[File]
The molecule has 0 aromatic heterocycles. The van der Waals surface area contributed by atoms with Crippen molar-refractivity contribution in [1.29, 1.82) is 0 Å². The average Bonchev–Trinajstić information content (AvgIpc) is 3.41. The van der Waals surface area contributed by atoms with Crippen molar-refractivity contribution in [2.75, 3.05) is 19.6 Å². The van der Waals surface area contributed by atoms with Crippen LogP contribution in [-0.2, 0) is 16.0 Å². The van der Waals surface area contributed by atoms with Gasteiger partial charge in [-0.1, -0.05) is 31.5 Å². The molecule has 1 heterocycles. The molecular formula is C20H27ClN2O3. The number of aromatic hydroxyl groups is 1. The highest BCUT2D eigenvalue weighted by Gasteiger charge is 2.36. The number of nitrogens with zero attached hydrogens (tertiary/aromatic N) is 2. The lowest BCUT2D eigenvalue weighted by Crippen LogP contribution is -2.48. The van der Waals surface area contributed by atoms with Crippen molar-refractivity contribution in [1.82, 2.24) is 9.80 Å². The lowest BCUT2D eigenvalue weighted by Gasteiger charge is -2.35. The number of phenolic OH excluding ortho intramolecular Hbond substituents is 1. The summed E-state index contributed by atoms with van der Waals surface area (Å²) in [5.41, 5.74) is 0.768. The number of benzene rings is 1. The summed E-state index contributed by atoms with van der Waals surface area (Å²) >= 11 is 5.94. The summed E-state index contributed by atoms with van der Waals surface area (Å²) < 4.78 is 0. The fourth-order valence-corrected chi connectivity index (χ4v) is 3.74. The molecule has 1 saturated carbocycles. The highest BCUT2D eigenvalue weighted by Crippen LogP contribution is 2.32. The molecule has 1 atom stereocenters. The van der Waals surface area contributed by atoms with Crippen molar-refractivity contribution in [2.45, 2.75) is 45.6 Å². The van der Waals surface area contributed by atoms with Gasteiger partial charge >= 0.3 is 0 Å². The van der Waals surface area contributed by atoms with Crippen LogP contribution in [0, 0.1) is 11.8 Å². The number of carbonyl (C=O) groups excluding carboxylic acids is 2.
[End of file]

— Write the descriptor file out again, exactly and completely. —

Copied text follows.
The molecule has 0 aromatic heterocycles. The van der Waals surface area contributed by atoms with Crippen molar-refractivity contribution in [1.29, 1.82) is 0 Å². The average Bonchev–Trinajstić information content (AvgIpc) is 3.41. The van der Waals surface area contributed by atoms with Crippen molar-refractivity contribution in [2.75, 3.05) is 19.6 Å². The van der Waals surface area contributed by atoms with Crippen LogP contribution in [-0.2, 0) is 16.0 Å². The van der Waals surface area contributed by atoms with Gasteiger partial charge in [-0.1, -0.05) is 31.5 Å². The molecule has 1 heterocycles. The molecular formula is C20H27ClN2O3. The number of aromatic hydroxyl groups is 1. The highest BCUT2D eigenvalue weighted by Gasteiger charge is 2.36. The number of nitrogens with zero attached hydrogens (tertiary/aromatic N) is 2. The lowest BCUT2D eigenvalue weighted by Crippen LogP contribution is -2.48. The van der Waals surface area contributed by atoms with Crippen molar-refractivity contribution in [1.82, 2.24) is 9.80 Å². The lowest BCUT2D eigenvalue weighted by Gasteiger charge is -2.35. The number of phenolic OH excluding ortho intramolecular Hbond substituents is 1. The summed E-state index contributed by atoms with van der Waals surface area (Å²) in [5.41, 5.74) is 0.768. The number of benzene rings is 1. The summed E-state index contributed by atoms with van der Waals surface area (Å²) >= 11 is 5.94. The summed E-state index contributed by atoms with van der Waals surface area (Å²) < 4.78 is 0. The fourth-order valence-corrected chi connectivity index (χ4v) is 3.74. The molecule has 1 saturated carbocycles. The highest BCUT2D eigenvalue weighted by Crippen LogP contribution is 2.32. The molecule has 1 atom stereocenters. The van der Waals surface area contributed by atoms with Crippen molar-refractivity contribution in [2.45, 2.75) is 45.6 Å². The van der Waals surface area contributed by atoms with Gasteiger partial charge >= 0.3 is 0 Å². The van der Waals surface area contributed by atoms with Crippen LogP contribution in [0, 0.1) is 11.8 Å². The number of carbonyl (C=O) groups excluding carboxylic acids is 2.